What is documentary film? The subject of what constitutes a documentary has been debated ever since John Grierson labeled the non-fiction film Nanook of the North as a "documentary" because it was an example of the "creative treatment of actuality." What is meant by "creative" varies widely among film makers. Should documentary only display actual people and events, giving the straight story without the addition of drama, aesthetics, actors, etc.? As MacCann writes:
The makers of social action documentaries in the 1930's tended to cling to the belief that only 'real people' ought to be photographed in their films. This concept came out of an era of realism in still photography, when the man at the machine or the plow had to be real in order to seem real. As long as the daily routines of farm or factory are the central concern of the film, an amateur can easily enough duplicate those routines. He cannot ordinarily duplicate an emotional crisis. Therefore a whole range of realistic experiences, requiring the service of actors, must be left to the fiction film. The important thing is not the authenticity of the materials, but the authenticity of the result.(Emphasis added).1
Film makers like Robert Flaherty believed it was acceptable to add fiction to documentaries, as long as the effect on the audience was real. It was content that mattered most and not the method. Editing, narration, and musical scores would be peripheral to the chosen subject matter. The result would be what Flaherty's wife Frances termed a "film of discovery and revelation," or a work that is art because of the aesthetic effect it has on the viewer. 2
Film theorist Paul Rotha offers a more in-depth and analogous definition:
"Documentary defines not subject or style, but approach. It denies neither trained actors nor the advantages of staging. It justifies the use of every known technical artifice to gain its effect on the spectator....To the documentary director the appearance of things and people is only superficial. It is the meaning behind the thing and the significance underlying the person that occupy his attention....Documentary approach to cinema differs from that of story-film not in its disregard for craftsmanship, but in the purpose to which that craftsmanship is put. Documentary is a trade just as carpentry or pot-making. The pot-maker makes pots, and the documentarian documentaries." 3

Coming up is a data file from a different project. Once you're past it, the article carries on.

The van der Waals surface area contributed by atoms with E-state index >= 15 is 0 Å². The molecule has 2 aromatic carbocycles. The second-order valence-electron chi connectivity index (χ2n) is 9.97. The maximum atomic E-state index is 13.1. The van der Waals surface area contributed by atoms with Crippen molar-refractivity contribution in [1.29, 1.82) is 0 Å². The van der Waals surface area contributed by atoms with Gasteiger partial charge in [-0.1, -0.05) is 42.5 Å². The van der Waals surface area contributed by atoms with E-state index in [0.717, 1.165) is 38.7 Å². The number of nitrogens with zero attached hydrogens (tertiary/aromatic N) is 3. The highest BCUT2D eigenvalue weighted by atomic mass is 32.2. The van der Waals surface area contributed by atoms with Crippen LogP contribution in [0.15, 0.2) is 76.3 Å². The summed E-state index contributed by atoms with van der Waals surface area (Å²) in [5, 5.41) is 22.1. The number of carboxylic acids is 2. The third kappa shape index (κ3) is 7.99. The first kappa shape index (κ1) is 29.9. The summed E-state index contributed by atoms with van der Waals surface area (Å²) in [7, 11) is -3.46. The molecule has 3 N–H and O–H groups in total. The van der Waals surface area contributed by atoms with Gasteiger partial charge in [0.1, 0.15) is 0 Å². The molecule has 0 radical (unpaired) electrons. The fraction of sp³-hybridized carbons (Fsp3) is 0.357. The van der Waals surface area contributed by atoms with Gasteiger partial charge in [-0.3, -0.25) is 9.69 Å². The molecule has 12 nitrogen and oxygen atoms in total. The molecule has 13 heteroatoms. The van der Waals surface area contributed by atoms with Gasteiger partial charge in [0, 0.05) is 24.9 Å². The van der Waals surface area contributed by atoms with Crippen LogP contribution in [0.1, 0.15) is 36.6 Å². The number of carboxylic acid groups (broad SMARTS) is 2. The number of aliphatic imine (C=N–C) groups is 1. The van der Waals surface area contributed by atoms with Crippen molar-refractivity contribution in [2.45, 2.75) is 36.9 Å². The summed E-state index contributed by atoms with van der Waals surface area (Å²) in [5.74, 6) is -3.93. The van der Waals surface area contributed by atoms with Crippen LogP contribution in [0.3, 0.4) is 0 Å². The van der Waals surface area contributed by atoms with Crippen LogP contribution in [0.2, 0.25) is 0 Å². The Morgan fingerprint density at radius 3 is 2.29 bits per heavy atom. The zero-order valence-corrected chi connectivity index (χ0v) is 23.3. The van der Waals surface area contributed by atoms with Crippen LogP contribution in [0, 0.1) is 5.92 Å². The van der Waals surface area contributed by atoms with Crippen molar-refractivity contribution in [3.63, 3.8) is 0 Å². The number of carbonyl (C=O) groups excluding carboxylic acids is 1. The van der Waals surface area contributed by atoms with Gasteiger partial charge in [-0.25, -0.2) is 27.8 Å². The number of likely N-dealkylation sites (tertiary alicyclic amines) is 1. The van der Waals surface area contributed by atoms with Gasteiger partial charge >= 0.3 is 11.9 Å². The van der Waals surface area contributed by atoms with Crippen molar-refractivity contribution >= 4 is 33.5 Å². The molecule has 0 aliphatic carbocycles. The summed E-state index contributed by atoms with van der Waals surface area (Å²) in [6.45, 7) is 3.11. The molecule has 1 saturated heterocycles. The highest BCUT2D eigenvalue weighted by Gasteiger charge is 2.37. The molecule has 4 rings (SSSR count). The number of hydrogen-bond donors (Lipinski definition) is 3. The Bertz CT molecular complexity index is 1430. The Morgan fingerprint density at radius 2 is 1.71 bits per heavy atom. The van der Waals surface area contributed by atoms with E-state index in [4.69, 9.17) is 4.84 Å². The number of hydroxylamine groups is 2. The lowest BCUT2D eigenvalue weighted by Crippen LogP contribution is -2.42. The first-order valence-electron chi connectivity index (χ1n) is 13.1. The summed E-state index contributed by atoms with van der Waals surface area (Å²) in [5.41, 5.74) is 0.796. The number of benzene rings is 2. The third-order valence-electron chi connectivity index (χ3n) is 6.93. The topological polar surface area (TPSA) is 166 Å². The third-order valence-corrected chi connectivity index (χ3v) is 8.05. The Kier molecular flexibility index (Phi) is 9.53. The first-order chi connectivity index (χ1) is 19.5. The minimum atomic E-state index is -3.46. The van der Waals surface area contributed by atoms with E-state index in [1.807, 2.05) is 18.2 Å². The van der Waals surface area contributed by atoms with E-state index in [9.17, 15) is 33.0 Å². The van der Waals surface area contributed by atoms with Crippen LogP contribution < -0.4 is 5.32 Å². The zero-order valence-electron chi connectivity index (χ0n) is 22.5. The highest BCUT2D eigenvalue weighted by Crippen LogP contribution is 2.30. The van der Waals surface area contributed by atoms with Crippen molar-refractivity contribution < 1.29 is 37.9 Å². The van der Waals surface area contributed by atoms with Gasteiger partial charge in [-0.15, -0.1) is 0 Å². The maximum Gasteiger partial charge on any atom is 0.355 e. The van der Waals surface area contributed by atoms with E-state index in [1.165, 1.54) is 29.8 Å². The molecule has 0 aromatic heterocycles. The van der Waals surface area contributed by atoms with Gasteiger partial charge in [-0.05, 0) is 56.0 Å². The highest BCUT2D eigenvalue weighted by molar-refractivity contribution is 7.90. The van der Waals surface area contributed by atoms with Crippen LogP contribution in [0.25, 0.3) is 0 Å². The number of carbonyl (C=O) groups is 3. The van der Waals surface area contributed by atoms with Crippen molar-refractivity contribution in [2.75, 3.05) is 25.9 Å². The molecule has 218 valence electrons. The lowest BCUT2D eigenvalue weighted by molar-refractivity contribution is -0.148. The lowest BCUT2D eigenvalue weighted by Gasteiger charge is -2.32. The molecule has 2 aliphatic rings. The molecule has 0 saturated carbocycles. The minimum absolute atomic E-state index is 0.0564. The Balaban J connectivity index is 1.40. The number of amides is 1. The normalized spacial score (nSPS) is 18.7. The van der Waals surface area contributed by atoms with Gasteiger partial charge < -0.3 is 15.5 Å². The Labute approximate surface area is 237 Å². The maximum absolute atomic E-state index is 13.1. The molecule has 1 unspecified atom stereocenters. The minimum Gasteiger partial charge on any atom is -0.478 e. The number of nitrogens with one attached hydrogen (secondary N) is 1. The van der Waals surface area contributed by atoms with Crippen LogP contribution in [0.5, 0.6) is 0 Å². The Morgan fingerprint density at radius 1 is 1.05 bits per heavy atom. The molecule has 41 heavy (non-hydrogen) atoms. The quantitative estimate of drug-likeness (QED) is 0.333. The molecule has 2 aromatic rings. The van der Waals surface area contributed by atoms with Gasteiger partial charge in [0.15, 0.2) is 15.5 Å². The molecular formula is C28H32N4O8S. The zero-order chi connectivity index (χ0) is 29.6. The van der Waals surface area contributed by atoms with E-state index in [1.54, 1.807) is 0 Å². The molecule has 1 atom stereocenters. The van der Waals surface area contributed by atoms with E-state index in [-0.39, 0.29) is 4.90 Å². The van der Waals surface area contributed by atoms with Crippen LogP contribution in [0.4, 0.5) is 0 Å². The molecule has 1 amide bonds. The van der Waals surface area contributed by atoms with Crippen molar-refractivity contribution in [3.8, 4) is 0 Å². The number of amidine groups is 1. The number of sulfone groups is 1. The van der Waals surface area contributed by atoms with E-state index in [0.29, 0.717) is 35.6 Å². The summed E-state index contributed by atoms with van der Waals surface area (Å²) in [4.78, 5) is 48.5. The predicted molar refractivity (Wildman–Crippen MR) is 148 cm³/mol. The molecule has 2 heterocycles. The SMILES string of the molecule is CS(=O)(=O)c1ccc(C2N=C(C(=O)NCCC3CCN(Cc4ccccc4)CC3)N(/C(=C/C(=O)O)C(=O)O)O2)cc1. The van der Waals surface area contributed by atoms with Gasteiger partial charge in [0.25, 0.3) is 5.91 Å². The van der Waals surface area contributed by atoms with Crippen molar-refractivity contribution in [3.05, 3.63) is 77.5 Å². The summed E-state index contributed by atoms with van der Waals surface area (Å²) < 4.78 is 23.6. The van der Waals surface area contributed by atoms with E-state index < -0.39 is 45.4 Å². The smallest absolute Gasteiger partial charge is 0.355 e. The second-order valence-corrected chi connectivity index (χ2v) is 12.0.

Indeed, producing a documentary is a complex craft and just as any other creative endeavor, it demands several layers and a focus on the overall intent. The purpose of making a pot or building a home seems quite apparent. Yet why do documentarians make documentaries? As with any art, the purposes are multifaceted and are both functional and aesthetic. One "purposive" characteristic of film is that it is "intended to achieve something in addition to entertaining audiences and making money." 4 A documentary teaches at the same time it appeals to the heart. Michael Renov believes there are actually four distinct although sometimes overlapping purposes of documentary film: 5
Since the camera was invented individuals have used it to record actuality, to preserve a moment in history, or to reveal the tragedies and delights of the world around us. As film became a more popular mode of representation, the purpose became not only to record reality, but to promote certain ideals of what was real, how the world should be viewed, and what social changes were necessary for the good of mankind. The camera was used to explore and analyze events and people, to inquire about meanings, to make the audience question their reality. Finally, documentary can be used aesthetically to express how the director sees the world through the camera lens.
Now that the definition of documentary is more clear, how does one "read" a documentary? What codes are embedded into the production and how are they then translated by the viewer? It is important to remember that although one of the purposes of the documentary is to present reality, it is constructed and can only be a representation of reality. By using specific techniques to form the production, documentarians can make their footage seem like the absolute truth and control to a large extent how the film is received by the viewer.
1MacCann, Richard Dyer. The People's Films: A Political History of United States Government Motion Pictures. New York: Hastings House, 1973. (11).
2 Ellis, Jack C. The Documentary Idea: A Critical History of English-Language Documentary Film and Video. Englewood Cliffs, New Jersey: Prentice Hall, 1989. (5).
3 Ellis. The Documentary Idea. (7).
4Spottiswoode, Raymond. A Grammar of the Film: An Analysis of Film Technique. Berkley: University of California Press, 1965. (284-5).
5 Renov, Michael. Ed. Theorizing Documentary. New York: Routledge, 1993. (21).